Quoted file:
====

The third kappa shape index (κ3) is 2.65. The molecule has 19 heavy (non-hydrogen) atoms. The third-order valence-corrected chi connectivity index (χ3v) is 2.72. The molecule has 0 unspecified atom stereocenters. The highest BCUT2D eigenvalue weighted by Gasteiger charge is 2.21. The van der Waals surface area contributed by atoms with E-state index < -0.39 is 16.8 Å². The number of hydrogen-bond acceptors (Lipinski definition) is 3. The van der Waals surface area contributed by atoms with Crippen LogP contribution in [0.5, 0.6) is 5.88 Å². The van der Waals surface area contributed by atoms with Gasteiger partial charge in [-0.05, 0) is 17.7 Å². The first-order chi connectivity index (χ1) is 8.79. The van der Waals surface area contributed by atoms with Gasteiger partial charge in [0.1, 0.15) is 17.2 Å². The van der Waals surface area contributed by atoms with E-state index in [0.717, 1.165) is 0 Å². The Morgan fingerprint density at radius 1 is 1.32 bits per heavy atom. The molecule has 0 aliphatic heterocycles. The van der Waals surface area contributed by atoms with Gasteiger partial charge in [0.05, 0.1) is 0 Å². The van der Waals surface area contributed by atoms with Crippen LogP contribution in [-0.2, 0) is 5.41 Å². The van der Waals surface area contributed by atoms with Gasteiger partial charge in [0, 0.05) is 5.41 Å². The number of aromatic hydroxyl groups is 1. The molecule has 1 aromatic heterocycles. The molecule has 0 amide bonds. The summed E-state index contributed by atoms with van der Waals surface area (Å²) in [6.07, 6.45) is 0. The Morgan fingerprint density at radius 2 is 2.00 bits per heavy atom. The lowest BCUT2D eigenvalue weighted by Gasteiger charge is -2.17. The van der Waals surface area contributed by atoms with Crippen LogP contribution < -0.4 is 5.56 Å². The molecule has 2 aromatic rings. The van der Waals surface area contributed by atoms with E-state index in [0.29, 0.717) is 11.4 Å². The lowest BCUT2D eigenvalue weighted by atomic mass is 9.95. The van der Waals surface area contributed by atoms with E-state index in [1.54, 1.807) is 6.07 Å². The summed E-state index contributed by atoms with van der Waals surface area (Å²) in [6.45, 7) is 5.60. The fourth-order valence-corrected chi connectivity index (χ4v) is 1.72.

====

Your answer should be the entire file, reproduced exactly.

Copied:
The third kappa shape index (κ3) is 2.65. The molecule has 19 heavy (non-hydrogen) atoms. The third-order valence-corrected chi connectivity index (χ3v) is 2.72. The molecule has 0 unspecified atom stereocenters. The highest BCUT2D eigenvalue weighted by Gasteiger charge is 2.21. The van der Waals surface area contributed by atoms with E-state index < -0.39 is 16.8 Å². The number of hydrogen-bond acceptors (Lipinski definition) is 3. The van der Waals surface area contributed by atoms with Crippen LogP contribution in [0.5, 0.6) is 5.88 Å². The van der Waals surface area contributed by atoms with Gasteiger partial charge in [-0.05, 0) is 17.7 Å². The first-order chi connectivity index (χ1) is 8.79. The van der Waals surface area contributed by atoms with Gasteiger partial charge in [0.1, 0.15) is 17.2 Å². The van der Waals surface area contributed by atoms with E-state index in [0.717, 1.165) is 0 Å². The Morgan fingerprint density at radius 1 is 1.32 bits per heavy atom. The molecule has 0 aliphatic heterocycles. The van der Waals surface area contributed by atoms with Gasteiger partial charge in [0.05, 0.1) is 0 Å². The van der Waals surface area contributed by atoms with Crippen LogP contribution in [-0.2, 0) is 5.41 Å². The van der Waals surface area contributed by atoms with Gasteiger partial charge in [0, 0.05) is 5.41 Å². The number of aromatic hydroxyl groups is 1. The molecule has 1 aromatic heterocycles. The molecule has 0 amide bonds. The summed E-state index contributed by atoms with van der Waals surface area (Å²) in [6.07, 6.45) is 0. The Morgan fingerprint density at radius 2 is 2.00 bits per heavy atom. The lowest BCUT2D eigenvalue weighted by Gasteiger charge is -2.17. The van der Waals surface area contributed by atoms with Crippen LogP contribution < -0.4 is 5.56 Å². The molecule has 2 aromatic rings. The van der Waals surface area contributed by atoms with E-state index in [0.29, 0.717) is 11.4 Å². The lowest BCUT2D eigenvalue weighted by atomic mass is 9.95. The van der Waals surface area contributed by atoms with E-state index in [1.54, 1.807) is 6.07 Å². The summed E-state index contributed by atoms with van der Waals surface area (Å²) in [6.45, 7) is 5.60. The fourth-order valence-corrected chi connectivity index (χ4v) is 1.72.